Episode 39, available on Spotify, Apple Podcasts, and YouTube


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Glenn Loury is an economist, an essayist, and is the Merton P. Stoltz Professor of the Social Sciences and Professor of Economics at Brown University. During our conversation, Glenn talks about his upbringing in the South Side of Chicago, his "Good Will Hunting-like" trajectory from inner-city black urban life to receiving his PhD in economics from MIT, and his becoming the first tenured African American economics professor in the history of Harvard University, at age 33.

Glenn discusses the ideas in his class "Free Inquiry in the Modern World" and his article "The Case for Black Patriotism." He also provides an emphatic defense of Western civilization and Western values, speaks to what's beautiful about America, why it matters in the world, and why maintaining doubt is crucial to an examined life.

Glenn is a descendent of slaves. He's one of the U.S.'s top intellectuals, and he has lived "The American Dream." What I admire most about him is his independence of thought, his willingness to affirm his beliefs, especially when they're unfashionable, his decency and his humanity, and his clarity on the importance of appreciating and honoring our cultural inheritance.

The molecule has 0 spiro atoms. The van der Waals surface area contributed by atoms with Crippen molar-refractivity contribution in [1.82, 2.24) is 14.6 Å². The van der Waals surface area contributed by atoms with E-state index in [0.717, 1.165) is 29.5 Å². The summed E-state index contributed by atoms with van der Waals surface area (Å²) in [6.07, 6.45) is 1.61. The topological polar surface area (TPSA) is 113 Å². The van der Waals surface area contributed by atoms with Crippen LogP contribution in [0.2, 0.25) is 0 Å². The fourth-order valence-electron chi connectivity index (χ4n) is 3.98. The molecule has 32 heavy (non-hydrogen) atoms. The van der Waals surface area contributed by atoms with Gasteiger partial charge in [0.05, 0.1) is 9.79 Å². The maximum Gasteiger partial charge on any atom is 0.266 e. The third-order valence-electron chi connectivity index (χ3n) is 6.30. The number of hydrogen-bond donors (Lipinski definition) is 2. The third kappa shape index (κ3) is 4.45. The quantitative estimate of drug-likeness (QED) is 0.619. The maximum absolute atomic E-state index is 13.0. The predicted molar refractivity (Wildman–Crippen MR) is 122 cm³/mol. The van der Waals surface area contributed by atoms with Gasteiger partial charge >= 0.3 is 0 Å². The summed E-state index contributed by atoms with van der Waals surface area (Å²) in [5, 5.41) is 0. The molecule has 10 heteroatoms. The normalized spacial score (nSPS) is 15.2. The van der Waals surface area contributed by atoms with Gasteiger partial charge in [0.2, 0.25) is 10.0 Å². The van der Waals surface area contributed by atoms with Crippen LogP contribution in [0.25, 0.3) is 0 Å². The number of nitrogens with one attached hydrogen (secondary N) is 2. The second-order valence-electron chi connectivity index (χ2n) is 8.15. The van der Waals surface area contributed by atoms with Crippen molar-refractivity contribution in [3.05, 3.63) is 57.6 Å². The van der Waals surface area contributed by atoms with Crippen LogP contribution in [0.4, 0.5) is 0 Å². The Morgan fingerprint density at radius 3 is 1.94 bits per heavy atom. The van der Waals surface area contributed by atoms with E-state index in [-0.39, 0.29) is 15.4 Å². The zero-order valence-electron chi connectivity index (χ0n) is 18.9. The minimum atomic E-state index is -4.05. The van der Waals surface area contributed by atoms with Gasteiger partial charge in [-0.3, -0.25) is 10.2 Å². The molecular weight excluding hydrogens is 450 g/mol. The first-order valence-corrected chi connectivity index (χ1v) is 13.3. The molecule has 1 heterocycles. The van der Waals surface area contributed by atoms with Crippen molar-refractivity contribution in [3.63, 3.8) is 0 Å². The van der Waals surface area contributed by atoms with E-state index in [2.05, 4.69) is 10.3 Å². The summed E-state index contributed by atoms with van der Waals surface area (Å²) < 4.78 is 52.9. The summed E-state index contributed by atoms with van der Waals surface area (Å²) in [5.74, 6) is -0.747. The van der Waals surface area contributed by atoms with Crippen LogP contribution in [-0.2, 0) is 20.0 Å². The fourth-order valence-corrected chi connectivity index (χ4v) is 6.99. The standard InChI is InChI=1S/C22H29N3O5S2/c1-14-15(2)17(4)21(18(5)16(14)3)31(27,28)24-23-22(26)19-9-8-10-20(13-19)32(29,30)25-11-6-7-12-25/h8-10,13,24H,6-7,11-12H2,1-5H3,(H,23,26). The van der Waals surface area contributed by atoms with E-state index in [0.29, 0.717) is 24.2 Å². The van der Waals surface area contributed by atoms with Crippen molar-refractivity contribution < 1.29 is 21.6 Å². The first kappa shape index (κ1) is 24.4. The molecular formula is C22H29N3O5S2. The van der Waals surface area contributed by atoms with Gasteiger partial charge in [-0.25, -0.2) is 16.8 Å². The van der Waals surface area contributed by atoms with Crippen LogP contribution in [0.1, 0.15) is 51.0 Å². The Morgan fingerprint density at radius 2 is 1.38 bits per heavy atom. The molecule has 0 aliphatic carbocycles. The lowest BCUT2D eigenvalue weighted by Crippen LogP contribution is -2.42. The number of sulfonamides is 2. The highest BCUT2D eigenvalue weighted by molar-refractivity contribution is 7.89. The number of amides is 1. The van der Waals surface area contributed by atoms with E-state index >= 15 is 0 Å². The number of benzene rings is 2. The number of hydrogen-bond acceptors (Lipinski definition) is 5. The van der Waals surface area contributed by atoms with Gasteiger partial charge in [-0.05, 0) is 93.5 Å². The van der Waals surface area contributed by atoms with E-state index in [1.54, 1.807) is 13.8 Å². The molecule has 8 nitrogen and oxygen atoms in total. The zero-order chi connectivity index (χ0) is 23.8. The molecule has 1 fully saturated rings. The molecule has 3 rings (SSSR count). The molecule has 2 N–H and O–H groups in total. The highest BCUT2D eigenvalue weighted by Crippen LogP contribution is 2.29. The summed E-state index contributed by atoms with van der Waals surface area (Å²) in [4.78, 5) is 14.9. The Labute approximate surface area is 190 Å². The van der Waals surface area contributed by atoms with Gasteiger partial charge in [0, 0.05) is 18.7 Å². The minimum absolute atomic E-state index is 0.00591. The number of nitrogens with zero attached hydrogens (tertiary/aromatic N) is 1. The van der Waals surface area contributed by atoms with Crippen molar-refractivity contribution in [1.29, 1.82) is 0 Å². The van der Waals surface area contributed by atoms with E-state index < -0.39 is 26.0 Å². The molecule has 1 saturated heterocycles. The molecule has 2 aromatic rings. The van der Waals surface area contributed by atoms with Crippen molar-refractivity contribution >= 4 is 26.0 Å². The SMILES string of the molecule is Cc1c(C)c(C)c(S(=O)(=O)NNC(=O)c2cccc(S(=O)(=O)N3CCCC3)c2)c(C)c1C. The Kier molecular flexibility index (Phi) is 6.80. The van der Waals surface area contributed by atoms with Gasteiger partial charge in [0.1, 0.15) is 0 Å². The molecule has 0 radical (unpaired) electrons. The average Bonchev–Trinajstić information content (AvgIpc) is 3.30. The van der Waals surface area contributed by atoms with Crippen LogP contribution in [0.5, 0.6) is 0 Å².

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Time Stamps:

(00:00) Introduction
(02:37) Get to know Glenn Loury
(05:48) South Side of Chicago culture when Glenn was a boy
(08:03) Fatherhood at 18, working at RR Donnelley & Sons, and Mr. Andres
(16:58) Opportunity launches Glenn to Northwestern and MIT
(21:26) The culture and opportunity of MIT
(30:40) Becoming the first African-American tenured economics professor in Harvard, at 33
(39:22) Glenn's interest in politics and his heterodox political philosophy
(49:36) A memorable incident with Glenn's uncle Alfred
(57:27) How Glenn's conservatism informs his views on the campus
(1:03:49) Glenn's defense of Western culture
(1:08:35) The pushback against Western Civilization
(1:16:40) "The Case for Black Patriotism"
(1:25:09) An American Living "The American Dream"

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